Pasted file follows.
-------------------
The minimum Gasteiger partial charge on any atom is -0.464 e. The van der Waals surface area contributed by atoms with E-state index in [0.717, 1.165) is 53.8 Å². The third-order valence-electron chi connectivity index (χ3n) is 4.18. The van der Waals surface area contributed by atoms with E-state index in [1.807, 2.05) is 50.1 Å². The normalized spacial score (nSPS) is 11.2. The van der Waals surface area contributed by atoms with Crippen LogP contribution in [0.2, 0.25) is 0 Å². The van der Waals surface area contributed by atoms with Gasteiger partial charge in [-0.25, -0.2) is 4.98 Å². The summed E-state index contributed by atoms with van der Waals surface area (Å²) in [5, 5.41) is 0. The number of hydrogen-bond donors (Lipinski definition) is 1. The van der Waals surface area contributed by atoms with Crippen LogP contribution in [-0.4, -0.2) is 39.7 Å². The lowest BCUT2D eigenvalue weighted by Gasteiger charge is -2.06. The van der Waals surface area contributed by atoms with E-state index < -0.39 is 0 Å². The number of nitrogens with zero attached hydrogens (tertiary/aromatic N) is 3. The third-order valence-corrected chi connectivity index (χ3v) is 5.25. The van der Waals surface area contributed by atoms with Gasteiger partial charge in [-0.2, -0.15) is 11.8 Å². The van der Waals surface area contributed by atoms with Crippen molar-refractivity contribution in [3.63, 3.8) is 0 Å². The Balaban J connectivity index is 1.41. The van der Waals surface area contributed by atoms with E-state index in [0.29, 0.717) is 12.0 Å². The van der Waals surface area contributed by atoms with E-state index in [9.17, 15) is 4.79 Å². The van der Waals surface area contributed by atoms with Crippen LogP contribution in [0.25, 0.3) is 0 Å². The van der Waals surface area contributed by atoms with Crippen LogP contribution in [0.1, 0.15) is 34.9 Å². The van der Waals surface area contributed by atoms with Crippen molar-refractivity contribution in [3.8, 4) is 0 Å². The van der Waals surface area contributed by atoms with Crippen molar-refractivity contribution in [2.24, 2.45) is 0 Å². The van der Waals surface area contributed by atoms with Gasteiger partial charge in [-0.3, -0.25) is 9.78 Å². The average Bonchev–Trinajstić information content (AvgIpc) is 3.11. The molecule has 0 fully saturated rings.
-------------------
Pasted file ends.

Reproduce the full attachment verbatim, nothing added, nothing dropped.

The minimum Gasteiger partial charge on any atom is -0.464 e. The van der Waals surface area contributed by atoms with E-state index in [0.717, 1.165) is 53.8 Å². The third-order valence-electron chi connectivity index (χ3n) is 4.18. The van der Waals surface area contributed by atoms with E-state index in [1.807, 2.05) is 50.1 Å². The normalized spacial score (nSPS) is 11.2. The van der Waals surface area contributed by atoms with Crippen LogP contribution in [0.2, 0.25) is 0 Å². The van der Waals surface area contributed by atoms with Gasteiger partial charge in [-0.25, -0.2) is 4.98 Å². The summed E-state index contributed by atoms with van der Waals surface area (Å²) in [5, 5.41) is 0. The number of hydrogen-bond donors (Lipinski definition) is 1. The van der Waals surface area contributed by atoms with Crippen LogP contribution in [-0.4, -0.2) is 39.7 Å². The lowest BCUT2D eigenvalue weighted by Gasteiger charge is -2.06. The van der Waals surface area contributed by atoms with E-state index < -0.39 is 0 Å². The number of nitrogens with zero attached hydrogens (tertiary/aromatic N) is 3. The third-order valence-corrected chi connectivity index (χ3v) is 5.25. The van der Waals surface area contributed by atoms with Gasteiger partial charge in [-0.2, -0.15) is 11.8 Å². The van der Waals surface area contributed by atoms with Crippen molar-refractivity contribution in [3.63, 3.8) is 0 Å². The Balaban J connectivity index is 1.41. The van der Waals surface area contributed by atoms with E-state index in [0.29, 0.717) is 12.0 Å². The van der Waals surface area contributed by atoms with E-state index in [9.17, 15) is 4.79 Å². The van der Waals surface area contributed by atoms with Crippen LogP contribution in [0.25, 0.3) is 0 Å². The van der Waals surface area contributed by atoms with Crippen LogP contribution in [0.1, 0.15) is 34.9 Å². The van der Waals surface area contributed by atoms with Crippen molar-refractivity contribution in [3.8, 4) is 0 Å². The van der Waals surface area contributed by atoms with Crippen molar-refractivity contribution in [2.24, 2.45) is 0 Å². The van der Waals surface area contributed by atoms with Gasteiger partial charge in [-0.3, -0.25) is 9.78 Å². The average Bonchev–Trinajstić information content (AvgIpc) is 3.11. The molecule has 0 fully saturated rings.